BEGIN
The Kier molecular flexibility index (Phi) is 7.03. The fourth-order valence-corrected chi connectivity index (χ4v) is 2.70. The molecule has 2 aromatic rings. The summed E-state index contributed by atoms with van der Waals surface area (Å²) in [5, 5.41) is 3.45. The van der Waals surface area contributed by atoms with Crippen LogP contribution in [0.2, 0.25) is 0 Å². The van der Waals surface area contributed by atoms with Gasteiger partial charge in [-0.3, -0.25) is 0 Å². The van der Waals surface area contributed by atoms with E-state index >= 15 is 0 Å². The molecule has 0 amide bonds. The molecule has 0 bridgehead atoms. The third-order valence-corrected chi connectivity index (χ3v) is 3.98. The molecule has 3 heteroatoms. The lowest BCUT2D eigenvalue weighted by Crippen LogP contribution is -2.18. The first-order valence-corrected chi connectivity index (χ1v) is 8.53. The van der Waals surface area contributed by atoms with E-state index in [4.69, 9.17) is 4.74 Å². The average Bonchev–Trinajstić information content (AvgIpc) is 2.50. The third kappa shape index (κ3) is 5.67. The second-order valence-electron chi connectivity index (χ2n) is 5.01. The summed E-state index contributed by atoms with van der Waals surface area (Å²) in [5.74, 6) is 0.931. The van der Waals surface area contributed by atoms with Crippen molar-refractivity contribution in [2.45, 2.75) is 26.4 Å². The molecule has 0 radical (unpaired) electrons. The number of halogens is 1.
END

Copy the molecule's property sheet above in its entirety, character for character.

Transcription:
The Kier molecular flexibility index (Phi) is 7.03. The fourth-order valence-corrected chi connectivity index (χ4v) is 2.70. The molecule has 2 aromatic rings. The summed E-state index contributed by atoms with van der Waals surface area (Å²) in [5, 5.41) is 3.45. The van der Waals surface area contributed by atoms with Crippen LogP contribution in [0.2, 0.25) is 0 Å². The van der Waals surface area contributed by atoms with Gasteiger partial charge in [-0.3, -0.25) is 0 Å². The van der Waals surface area contributed by atoms with E-state index >= 15 is 0 Å². The molecule has 0 amide bonds. The molecule has 0 bridgehead atoms. The third-order valence-corrected chi connectivity index (χ3v) is 3.98. The molecule has 3 heteroatoms. The lowest BCUT2D eigenvalue weighted by Crippen LogP contribution is -2.18. The first-order valence-corrected chi connectivity index (χ1v) is 8.53. The van der Waals surface area contributed by atoms with E-state index in [4.69, 9.17) is 4.74 Å². The average Bonchev–Trinajstić information content (AvgIpc) is 2.50. The third kappa shape index (κ3) is 5.67. The second-order valence-electron chi connectivity index (χ2n) is 5.01. The summed E-state index contributed by atoms with van der Waals surface area (Å²) in [5.74, 6) is 0.931. The van der Waals surface area contributed by atoms with Crippen molar-refractivity contribution in [2.45, 2.75) is 26.4 Å². The molecule has 0 radical (unpaired) electrons. The number of halogens is 1.